"Read what you love until you love to read."
– Naval Ravikant
"Scanning miles of sentences remains enormously effective."
–  Erik van Mechelen

Naval Ravikant called reading the foundation of learning, claiming he doesn't know a single successful person who doesn't "read and read all the time".

My friend Tom highlights a reward from avid reading. "It's subtle," he said to me, in a phone conversation mid-2020. I couldn't agree more. Personally, for example, I might notice a connection between a novel I read last year and a philosophy tome I've been wrestling with (for years) or a business title I'm currently skimming for possible insights.

How to read a book is a kind of art form. That we can improve at reading itself is exciting and a worthy aim.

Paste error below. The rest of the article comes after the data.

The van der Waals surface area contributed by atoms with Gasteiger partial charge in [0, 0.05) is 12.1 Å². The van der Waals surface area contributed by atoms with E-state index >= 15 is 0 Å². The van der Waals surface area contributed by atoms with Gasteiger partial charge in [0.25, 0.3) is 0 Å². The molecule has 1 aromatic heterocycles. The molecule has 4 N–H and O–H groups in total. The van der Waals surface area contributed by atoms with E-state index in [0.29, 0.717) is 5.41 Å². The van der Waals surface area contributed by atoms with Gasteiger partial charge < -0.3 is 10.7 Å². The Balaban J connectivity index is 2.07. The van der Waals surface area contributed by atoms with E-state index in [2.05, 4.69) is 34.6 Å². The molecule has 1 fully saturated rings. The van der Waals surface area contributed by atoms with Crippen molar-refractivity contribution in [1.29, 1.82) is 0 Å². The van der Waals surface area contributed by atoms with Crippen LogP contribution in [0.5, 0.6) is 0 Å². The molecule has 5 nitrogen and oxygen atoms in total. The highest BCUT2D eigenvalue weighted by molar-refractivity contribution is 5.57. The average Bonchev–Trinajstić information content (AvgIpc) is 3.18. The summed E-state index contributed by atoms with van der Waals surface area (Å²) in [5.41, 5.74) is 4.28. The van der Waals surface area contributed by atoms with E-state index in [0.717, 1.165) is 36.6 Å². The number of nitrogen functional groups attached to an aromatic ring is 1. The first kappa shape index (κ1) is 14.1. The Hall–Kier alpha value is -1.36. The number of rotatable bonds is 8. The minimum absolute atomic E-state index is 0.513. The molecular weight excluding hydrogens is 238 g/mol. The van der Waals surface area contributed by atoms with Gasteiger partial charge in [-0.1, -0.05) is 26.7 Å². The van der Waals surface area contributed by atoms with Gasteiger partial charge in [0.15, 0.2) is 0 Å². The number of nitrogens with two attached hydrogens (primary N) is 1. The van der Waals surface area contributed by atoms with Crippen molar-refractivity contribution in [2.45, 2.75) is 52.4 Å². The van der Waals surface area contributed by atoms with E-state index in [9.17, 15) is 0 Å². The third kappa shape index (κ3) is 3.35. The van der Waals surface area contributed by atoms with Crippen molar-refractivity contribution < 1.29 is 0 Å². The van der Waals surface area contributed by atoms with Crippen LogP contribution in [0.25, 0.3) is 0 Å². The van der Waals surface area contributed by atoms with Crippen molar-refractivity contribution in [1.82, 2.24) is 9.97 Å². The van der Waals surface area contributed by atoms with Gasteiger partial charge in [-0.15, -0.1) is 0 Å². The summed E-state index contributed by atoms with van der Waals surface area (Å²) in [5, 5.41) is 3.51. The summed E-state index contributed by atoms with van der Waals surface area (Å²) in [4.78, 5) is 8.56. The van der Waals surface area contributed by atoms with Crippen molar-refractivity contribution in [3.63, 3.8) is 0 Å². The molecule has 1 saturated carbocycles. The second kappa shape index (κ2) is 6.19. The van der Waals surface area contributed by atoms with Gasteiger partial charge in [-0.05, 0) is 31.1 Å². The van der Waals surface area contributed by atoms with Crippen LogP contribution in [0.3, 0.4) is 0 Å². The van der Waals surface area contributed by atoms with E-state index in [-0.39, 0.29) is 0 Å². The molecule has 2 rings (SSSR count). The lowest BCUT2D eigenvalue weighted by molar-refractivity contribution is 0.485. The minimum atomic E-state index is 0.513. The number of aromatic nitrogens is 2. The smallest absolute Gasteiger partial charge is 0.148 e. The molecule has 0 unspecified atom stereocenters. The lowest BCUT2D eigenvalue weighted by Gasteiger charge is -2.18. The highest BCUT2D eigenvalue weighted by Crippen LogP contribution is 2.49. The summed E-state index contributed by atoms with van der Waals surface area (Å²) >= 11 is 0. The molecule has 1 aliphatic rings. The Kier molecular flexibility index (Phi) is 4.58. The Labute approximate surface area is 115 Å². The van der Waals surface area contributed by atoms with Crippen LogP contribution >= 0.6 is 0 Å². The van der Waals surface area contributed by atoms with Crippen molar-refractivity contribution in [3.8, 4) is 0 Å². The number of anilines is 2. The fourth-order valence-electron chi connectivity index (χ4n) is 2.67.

Inside All the Books, reviews tend not to unnecessarily shill particular titles nor explain what should be learned from a book—that's for you, the reader to discover.

Realize that books you read early in life may disproportionately skew your reading thereafter. My friend Robert reminded me to position myself, as a reader and thinker, side by side with the authors I'm reading. I invite you to try the same.

Reading lists by year: